“I am very sorry, mother, but I must have something to eat; and since you won’t give me the key, why—” observed Newton, giving the handle of the chisel a smart blow with the hammer—
“Here’s the key, sir,” cried Mrs Forster, with indignation, throwing it on the table, and bouncing out of the room.
A smile was exchanged between the father and son, as she went backwards, screaming, “Betty—I say, Betty, you idle slut, where are you?” as if determined to vent her spleen upon somebody.
“Have you dined, father?” inquired Newton, who had now placed the contents of the cupboard upon the table.
“Why, I really don’t quite recollect; but I feel very hungry,” replied the optician, putting in his plate to receive two large slices; and father and son sat down to a hearty meal, proving the truth of the wise man’s observation, that, “Better is a dinner of herbs where love is, than the stalled ox and hatred therewith.”
’Tis wondrous heavy. Wrench it open straight.
If the sea’s stomach be o’ercharged with gold,
It is a good constraint of fortune, that
It belches on us.”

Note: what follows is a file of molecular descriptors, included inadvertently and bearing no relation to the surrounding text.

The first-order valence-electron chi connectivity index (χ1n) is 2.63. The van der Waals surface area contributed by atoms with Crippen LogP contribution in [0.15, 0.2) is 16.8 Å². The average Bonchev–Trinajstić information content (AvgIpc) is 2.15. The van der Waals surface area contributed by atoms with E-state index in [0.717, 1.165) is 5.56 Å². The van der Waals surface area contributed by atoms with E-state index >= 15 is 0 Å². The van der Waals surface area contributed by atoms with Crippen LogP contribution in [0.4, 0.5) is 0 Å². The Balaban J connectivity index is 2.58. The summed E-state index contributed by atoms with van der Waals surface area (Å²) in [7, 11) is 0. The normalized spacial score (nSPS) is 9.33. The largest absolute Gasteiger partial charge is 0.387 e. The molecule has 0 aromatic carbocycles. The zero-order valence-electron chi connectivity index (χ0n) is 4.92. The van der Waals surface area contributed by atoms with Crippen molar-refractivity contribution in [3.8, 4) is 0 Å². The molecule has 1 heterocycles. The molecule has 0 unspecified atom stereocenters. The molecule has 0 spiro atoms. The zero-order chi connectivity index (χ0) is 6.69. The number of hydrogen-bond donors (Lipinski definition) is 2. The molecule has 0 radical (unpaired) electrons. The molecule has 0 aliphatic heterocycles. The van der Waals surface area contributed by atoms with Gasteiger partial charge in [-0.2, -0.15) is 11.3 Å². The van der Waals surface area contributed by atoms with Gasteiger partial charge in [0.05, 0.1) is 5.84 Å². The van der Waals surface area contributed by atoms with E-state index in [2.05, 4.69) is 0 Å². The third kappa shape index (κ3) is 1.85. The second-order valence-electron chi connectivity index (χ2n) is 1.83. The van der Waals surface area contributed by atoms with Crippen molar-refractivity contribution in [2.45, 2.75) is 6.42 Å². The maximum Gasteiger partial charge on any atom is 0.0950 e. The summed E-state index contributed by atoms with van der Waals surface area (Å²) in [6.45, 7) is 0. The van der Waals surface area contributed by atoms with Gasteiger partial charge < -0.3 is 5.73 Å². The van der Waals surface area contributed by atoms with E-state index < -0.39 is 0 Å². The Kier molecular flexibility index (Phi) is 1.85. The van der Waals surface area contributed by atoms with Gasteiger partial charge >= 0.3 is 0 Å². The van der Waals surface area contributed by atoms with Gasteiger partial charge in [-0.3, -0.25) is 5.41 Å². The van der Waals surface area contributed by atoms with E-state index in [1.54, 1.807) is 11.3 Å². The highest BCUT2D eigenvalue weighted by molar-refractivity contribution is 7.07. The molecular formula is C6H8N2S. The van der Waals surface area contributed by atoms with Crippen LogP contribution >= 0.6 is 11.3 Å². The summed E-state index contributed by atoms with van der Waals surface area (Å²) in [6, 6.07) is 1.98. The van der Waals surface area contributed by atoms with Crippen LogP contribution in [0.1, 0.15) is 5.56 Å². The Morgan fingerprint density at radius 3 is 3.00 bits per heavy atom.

About three weeks after the events narrated in the preceding chapter, Newton Forster sailed in his vessel with a cargo to be delivered at the seaport of Waterford. The master of her was immoderately addicted to liquor; and during the time that he remained in port, seldom was to be found in a state of perfect sobriety, even on a Sunday. But, to do him justice, when his vessel was declared ready for sea, he abstained from his usual indulgence, that he might be enabled to take charge of the property committed to his care, and find his way to his destined port. It was a point on which his interest overcame, for a time, his darling propensity: and his rigid adherence to sobriety, when afloat, was so well ascertained, that his character as a trustworthy seaman was not injured by his continual intemperance when in harbour. Latterly, however, since Newton had sailed with him, he had not acted up to his important resolution. He found that the vessel was as safe under the charge of Forster as under his own; and having taken great pains to instruct him in seamanship, and make him well acquainted with the dangers of the coast, he thought that, as Newton was fully equal to the charge of the vessel, he might as well indulge himself with an occasional glass or two, to while away the tedium of embarkation. A stone pitcher of liquor was now his constant attendant when he pulled on board to weigh his anchor; which said pitcher, for fear of accidents, he carried down into the cabin himself. As soon as sail was on the vessel, and her course shaped, he followed his darling companion down into the cabin, and until the contents were exhausted was never sufficiently sober to make his appearance on deck; so that Newton Forster was, in fact, the responsible master of the vessel.